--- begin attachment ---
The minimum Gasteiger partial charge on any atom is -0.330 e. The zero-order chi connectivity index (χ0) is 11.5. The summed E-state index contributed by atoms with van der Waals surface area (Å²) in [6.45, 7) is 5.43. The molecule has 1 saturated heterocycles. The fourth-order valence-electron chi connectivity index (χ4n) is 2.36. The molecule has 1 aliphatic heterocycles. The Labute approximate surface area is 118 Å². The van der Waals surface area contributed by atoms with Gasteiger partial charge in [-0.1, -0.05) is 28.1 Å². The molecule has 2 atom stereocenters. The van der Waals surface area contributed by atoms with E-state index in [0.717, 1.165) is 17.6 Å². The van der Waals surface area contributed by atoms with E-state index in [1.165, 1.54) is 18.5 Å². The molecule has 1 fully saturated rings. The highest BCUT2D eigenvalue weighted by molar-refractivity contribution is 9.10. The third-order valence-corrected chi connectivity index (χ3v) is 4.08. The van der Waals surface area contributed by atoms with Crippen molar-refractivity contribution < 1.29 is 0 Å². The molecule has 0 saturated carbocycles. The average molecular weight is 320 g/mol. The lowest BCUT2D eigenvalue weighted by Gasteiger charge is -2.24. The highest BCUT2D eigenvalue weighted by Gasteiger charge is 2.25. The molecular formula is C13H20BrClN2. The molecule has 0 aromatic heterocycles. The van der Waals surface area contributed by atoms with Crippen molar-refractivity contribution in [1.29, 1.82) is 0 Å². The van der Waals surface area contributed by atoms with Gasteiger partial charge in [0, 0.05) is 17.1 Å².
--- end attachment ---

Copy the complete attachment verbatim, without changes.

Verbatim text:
The minimum Gasteiger partial charge on any atom is -0.330 e. The zero-order chi connectivity index (χ0) is 11.5. The summed E-state index contributed by atoms with van der Waals surface area (Å²) in [6.45, 7) is 5.43. The molecule has 1 saturated heterocycles. The fourth-order valence-electron chi connectivity index (χ4n) is 2.36. The molecule has 1 aliphatic heterocycles. The Labute approximate surface area is 118 Å². The van der Waals surface area contributed by atoms with Gasteiger partial charge in [-0.1, -0.05) is 28.1 Å². The molecule has 2 atom stereocenters. The van der Waals surface area contributed by atoms with E-state index in [0.717, 1.165) is 17.6 Å². The van der Waals surface area contributed by atoms with E-state index in [1.165, 1.54) is 18.5 Å². The molecule has 1 fully saturated rings. The highest BCUT2D eigenvalue weighted by molar-refractivity contribution is 9.10. The third-order valence-corrected chi connectivity index (χ3v) is 4.08. The van der Waals surface area contributed by atoms with Crippen molar-refractivity contribution < 1.29 is 0 Å². The molecule has 0 saturated carbocycles. The average molecular weight is 320 g/mol. The lowest BCUT2D eigenvalue weighted by Gasteiger charge is -2.24. The highest BCUT2D eigenvalue weighted by Gasteiger charge is 2.25. The molecular formula is C13H20BrClN2. The molecule has 0 aromatic heterocycles. The van der Waals surface area contributed by atoms with Crippen molar-refractivity contribution in [1.29, 1.82) is 0 Å². The van der Waals surface area contributed by atoms with Gasteiger partial charge in [0, 0.05) is 17.1 Å².